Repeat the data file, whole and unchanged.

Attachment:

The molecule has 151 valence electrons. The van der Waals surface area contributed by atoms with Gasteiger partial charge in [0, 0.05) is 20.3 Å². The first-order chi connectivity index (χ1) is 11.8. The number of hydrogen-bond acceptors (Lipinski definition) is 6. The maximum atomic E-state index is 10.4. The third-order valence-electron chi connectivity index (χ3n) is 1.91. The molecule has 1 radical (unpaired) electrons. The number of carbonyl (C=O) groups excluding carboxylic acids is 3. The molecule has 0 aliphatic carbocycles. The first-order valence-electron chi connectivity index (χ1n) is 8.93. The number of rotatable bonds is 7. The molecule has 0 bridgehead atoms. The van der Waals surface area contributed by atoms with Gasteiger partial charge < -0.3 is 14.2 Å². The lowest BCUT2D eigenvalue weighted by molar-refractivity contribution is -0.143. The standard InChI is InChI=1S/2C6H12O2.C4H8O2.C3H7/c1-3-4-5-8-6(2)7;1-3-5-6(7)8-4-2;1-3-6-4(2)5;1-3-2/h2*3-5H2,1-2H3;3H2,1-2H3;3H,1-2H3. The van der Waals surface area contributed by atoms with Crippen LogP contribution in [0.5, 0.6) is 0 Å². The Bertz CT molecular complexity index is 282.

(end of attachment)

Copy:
The molecule has 151 valence electrons. The van der Waals surface area contributed by atoms with Gasteiger partial charge in [0, 0.05) is 20.3 Å². The first-order chi connectivity index (χ1) is 11.8. The number of hydrogen-bond acceptors (Lipinski definition) is 6. The maximum atomic E-state index is 10.4. The third-order valence-electron chi connectivity index (χ3n) is 1.91. The molecule has 1 radical (unpaired) electrons. The number of carbonyl (C=O) groups excluding carboxylic acids is 3. The molecule has 0 aliphatic carbocycles. The first-order valence-electron chi connectivity index (χ1n) is 8.93. The number of rotatable bonds is 7. The molecule has 0 bridgehead atoms. The van der Waals surface area contributed by atoms with Gasteiger partial charge < -0.3 is 14.2 Å². The lowest BCUT2D eigenvalue weighted by molar-refractivity contribution is -0.143. The standard InChI is InChI=1S/2C6H12O2.C4H8O2.C3H7/c1-3-4-5-8-6(2)7;1-3-5-6(7)8-4-2;1-3-6-4(2)5;1-3-2/h2*3-5H2,1-2H3;3H2,1-2H3;3H,1-2H3. The van der Waals surface area contributed by atoms with Crippen LogP contribution in [0.5, 0.6) is 0 Å². The Bertz CT molecular complexity index is 282.